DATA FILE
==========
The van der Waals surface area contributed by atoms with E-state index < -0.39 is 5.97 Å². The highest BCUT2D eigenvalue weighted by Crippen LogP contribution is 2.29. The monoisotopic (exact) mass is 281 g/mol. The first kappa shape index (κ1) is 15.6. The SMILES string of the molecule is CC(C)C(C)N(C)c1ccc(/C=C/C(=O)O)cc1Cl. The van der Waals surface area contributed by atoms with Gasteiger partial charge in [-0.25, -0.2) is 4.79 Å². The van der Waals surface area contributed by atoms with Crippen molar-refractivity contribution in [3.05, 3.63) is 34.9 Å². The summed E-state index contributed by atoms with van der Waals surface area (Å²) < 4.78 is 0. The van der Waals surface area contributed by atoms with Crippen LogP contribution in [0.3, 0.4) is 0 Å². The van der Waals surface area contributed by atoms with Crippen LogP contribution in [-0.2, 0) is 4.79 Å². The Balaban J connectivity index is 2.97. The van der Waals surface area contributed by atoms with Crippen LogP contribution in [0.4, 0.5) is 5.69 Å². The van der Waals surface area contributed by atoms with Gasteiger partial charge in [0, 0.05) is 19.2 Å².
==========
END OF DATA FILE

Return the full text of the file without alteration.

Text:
The van der Waals surface area contributed by atoms with E-state index < -0.39 is 5.97 Å². The highest BCUT2D eigenvalue weighted by Crippen LogP contribution is 2.29. The monoisotopic (exact) mass is 281 g/mol. The first kappa shape index (κ1) is 15.6. The SMILES string of the molecule is CC(C)C(C)N(C)c1ccc(/C=C/C(=O)O)cc1Cl. The van der Waals surface area contributed by atoms with Gasteiger partial charge in [-0.25, -0.2) is 4.79 Å². The van der Waals surface area contributed by atoms with Crippen molar-refractivity contribution in [3.05, 3.63) is 34.9 Å². The summed E-state index contributed by atoms with van der Waals surface area (Å²) < 4.78 is 0. The van der Waals surface area contributed by atoms with Crippen LogP contribution in [0.3, 0.4) is 0 Å². The van der Waals surface area contributed by atoms with Crippen LogP contribution in [-0.2, 0) is 4.79 Å². The Balaban J connectivity index is 2.97. The van der Waals surface area contributed by atoms with Crippen LogP contribution in [0.4, 0.5) is 5.69 Å². The van der Waals surface area contributed by atoms with Gasteiger partial charge in [0, 0.05) is 19.2 Å².